Every few months I buy a new book on criminal justice containing the newest research to help keep me informed, and this one looked interesting after reading the review from the Wall Street Journal.
I went to Amazon and after reading the table of contents, decided against buying it, primarily because I have already obtained a 2011 book, Crime and Public Policy, which is an edited text book with several essays covering a broad array of criminal justice subjects, and secondly because Stuntz's book looked a little too focused on one area and one opinion, and wouldn't necessarily add that much to my library.
However, I did purchase, The Better Angels of Our Nature, which looks to be an extraordinary research project on violence, and about which I will let you know once I get a chance to peruse it.
Here is an excerpt from the Wall Street Journal review.
“How has the American criminal-justice system become one of the most punitive in the world without providing a corresponding level of public safety? In "The Collapse of American Criminal Justice," William J. Stuntz—a revered Harvard law professor who died of colon cancer earlier this year at the age of 52—offers a provocative big-picture answer.
“Perhaps aware that "collapse" in the book's title requires justification, Mr. Stuntz begins by reviewing some statistics. As he shows, in the 1950s, 1960s and early 1970s, amid the largest crime wave in American history, the U.S. prison population declined. Imprisonment rates plummeted to some of the lowest ever seen in the modern Western world. High-crime neighborhoods, as Mr. Stuntz puts it, were "abandoned to their fate."
“The backlash to this crime wave was equally striking. Since the mid-1970s, America has punished crime more and more severely. New York's imprisonment rate, for example, has sextupled. In a span of a little more than 30 years, "America first embraced punishment levels lower than Sweden's, then built a justice system more punitive than Russia's."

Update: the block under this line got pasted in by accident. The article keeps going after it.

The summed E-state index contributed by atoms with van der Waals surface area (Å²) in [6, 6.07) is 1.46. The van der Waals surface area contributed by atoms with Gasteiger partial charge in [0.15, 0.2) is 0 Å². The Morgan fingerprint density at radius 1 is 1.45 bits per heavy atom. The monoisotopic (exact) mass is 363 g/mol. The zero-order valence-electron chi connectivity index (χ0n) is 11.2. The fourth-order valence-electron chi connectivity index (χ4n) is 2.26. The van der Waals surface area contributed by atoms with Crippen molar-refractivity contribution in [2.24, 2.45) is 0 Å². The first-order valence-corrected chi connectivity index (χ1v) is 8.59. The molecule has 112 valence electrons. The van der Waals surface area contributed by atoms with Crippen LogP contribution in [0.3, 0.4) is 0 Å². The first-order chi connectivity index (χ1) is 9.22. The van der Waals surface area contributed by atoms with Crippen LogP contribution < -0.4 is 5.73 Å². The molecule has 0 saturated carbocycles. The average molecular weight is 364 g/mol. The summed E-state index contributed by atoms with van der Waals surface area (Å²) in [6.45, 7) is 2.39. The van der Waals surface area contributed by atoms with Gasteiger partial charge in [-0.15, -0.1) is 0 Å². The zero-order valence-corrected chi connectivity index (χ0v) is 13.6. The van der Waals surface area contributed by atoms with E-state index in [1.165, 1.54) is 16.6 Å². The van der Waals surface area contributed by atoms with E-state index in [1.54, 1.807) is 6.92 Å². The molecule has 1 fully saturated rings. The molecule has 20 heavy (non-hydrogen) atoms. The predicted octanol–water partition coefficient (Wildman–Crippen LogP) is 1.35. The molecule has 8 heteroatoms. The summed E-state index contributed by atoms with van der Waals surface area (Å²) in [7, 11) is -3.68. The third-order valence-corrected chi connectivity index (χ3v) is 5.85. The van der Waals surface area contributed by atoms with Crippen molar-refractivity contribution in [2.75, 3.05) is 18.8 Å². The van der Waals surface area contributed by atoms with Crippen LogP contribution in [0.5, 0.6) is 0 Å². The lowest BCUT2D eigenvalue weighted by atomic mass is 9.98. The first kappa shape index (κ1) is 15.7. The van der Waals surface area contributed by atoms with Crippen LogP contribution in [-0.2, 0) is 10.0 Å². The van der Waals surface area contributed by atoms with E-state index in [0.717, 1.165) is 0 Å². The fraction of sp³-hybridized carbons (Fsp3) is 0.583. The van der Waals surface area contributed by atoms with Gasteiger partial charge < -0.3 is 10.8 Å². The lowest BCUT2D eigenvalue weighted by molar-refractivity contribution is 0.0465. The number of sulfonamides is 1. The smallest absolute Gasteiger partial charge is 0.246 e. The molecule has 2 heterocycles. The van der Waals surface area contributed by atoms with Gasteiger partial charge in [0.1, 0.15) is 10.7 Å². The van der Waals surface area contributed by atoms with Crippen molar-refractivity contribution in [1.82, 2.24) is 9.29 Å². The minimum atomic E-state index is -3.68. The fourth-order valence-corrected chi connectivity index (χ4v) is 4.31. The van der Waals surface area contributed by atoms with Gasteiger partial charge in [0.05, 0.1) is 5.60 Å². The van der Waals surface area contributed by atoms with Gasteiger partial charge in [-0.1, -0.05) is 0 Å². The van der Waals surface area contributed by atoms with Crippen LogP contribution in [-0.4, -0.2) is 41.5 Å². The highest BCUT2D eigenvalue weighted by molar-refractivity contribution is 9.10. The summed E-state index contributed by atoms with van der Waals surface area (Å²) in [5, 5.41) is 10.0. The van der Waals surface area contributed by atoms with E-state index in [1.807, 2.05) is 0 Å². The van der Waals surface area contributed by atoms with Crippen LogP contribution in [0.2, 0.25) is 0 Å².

“Mr. Stuntz readily acknowledges what many legal scholars do not: America's current lock-'em-up philosophy has dramatically helped to reduce urban crime. Since 1991, violent-crime rates have declined roughly a third nationwide and as much as two-thirds in a few cities (New York among them). Even so, Mr. Stuntz counts these declines as a pyrrhic victory, given that violence per capita in the U.S. today remains significantly higher than in 1950. And he is unwilling simply to assign all the credit for recent crime drops to increased punishment. He wonders, for example, why crime rates began falling only around 1991—two decades after prison populations started steeply rising.
“To unravel such complexities, Mr. Stuntz tries to place America's contemporary criminal-justice problems in their historical legal context. He first looks at the 14th Amendment's effort in 1868 to ensure that newly freed slaves received "the equal protection of the laws"—a promise that fell apart a few years later when the Supreme Court eviscerated the equal-protection guarantee and left generations of Southern blacks to be victimized by Klan violence. Mr. Stuntz argues that narrow equal-protection jurisprudence helps to explain why, nearly a century later, Chief Justice Earl Warren began spinning constitutional restrictions from the 14th Amendment's other important provision, the Due Process Clause.”